Brooklyn also had a militarily involved response to the riots. Part of the Second infantry (a.k.a. the 82nd New York Volunteer Infantry Regiment) which had ‘mustered out’ in May of that year, were residents of Brooklyn who responded to help regain order in New York City. Frank J. Bramhall, a historian of the civil war, was tasked by the War Fund Committee of the City of Brooklyn and County of Kings to gather accounts of those who were in the war. A handwritten account from the draft riots survives today, titled “The July Riots of 1865, Brooklyn Boys on Guard.” Less than five pages, the account describes the ‘boys’ of the second infantry’s participation, “While the excitement in New York has at its height and most of the citizens of that city and the surrounding suburbs were almost paralyzed with fear of excess which seem to have no limits or know no bound a gallant band of men was organized in Brooklyn who undevoused at the building known as Gothic Hall in Adams (street). The City of New York was then so completely in the hands of the mob that they could not march through the streets without being inevitably cut to pieces.” Due to the massive crowds, each man individually reported to Major General Landfall at the arsenal on 35th St. and 10th Ave. to aid in the ‘bare bones’ hold of the building by guarding the prisoners there. The urgency to guard the arsenal arose for this in that the rioters made “determined attacks on the building”, having already raided gunsmiths to “maintain their position”.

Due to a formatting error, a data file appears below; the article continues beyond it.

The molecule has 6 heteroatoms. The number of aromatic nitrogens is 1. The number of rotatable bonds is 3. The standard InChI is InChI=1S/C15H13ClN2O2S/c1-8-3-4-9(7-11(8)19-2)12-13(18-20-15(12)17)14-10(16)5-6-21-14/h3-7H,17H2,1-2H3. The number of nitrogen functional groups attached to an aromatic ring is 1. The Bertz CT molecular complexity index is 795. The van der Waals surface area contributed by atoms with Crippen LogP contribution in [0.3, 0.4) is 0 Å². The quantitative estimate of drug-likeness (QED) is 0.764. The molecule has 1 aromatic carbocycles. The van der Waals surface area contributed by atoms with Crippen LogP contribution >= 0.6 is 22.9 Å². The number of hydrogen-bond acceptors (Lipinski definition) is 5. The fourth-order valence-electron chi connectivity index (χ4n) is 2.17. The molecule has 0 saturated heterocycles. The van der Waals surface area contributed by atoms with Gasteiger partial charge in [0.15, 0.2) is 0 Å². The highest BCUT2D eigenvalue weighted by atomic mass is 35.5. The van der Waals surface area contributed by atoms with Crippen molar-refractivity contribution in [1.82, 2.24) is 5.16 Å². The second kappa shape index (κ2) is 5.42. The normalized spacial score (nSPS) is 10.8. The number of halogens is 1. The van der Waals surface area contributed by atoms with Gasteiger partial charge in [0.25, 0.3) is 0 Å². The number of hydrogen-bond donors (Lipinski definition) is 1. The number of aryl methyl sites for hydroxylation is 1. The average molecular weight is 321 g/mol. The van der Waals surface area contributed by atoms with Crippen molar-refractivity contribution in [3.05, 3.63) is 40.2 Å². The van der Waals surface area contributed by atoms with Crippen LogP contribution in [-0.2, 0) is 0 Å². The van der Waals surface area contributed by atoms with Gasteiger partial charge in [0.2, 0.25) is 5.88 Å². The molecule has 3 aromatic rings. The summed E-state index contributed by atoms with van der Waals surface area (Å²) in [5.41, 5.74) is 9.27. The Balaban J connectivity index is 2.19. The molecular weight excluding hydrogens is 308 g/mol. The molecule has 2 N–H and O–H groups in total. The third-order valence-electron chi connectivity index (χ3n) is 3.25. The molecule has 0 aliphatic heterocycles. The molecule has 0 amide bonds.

9th District Marshall Provost’s Office 1863- The Civil War Draft Riots
9th District Marshall Provost's Office 1863- The Civil War Draft Riots
The Draft Riots: Brooklyn
Brooklyn had a free black community as well, called Weeksville. Established in 1838, and allowed economic mobility, intellectual freedom, and was self-sustaining . By the 1850s, Weeksville had over 500 residents, “ boasting more opportunity for homeownership, employment and success for its black residents than any other part of Brooklyn, and well beyond.”. Many African ...
The Draft Riots: Final Thoughts and Bibliography
The riots were quelled when federal troops faced off with rioters on Thursday, July 16th, eventually ending the immediate disarray in New York City. After the riots were over, Governor Horatio Seymour addressed the people of New York City and made a statement to the rioters, “I know that many who have participated in these ...
The Draft Riots: Its Roots and Occurance
The New York City Civil War Draft Riots of 1863: Four Days of Unrest On the morning of July 13th, 1863, the American Civil War had been ongoing for two years. The Emancipation Proclamation was issued by President Lincoln on the first of that year, freeing the slaves. The battle of Gettysburg had claimed its lives, ...
The Draft Riots: Staten Island
Staten Island traditional oral history recalls the events of the initial response to the riots as a single noble defense, but in actuality had two outcomes. The main telling goes that citizens in Port Richmond, which was a ‘hop, skip, and jump’ away from Manhattan, pointed a cannon towards the bridge at Bodine’s Creek to ...
 “The Inspiring Story of Weeksville, One of America’s First Free Black Communities” http://www.brownstoner.com/history/weeksville-brooklyn-history-heritage-center/
 “New York City Tribune October 10th, 1863.
 Document available at the Brooklyn Historical Society in the Lefferts Family Papers, box 5, folder 38.
 Document available at the Brooklyn Historican Society, Frank J. Bramhall Collection,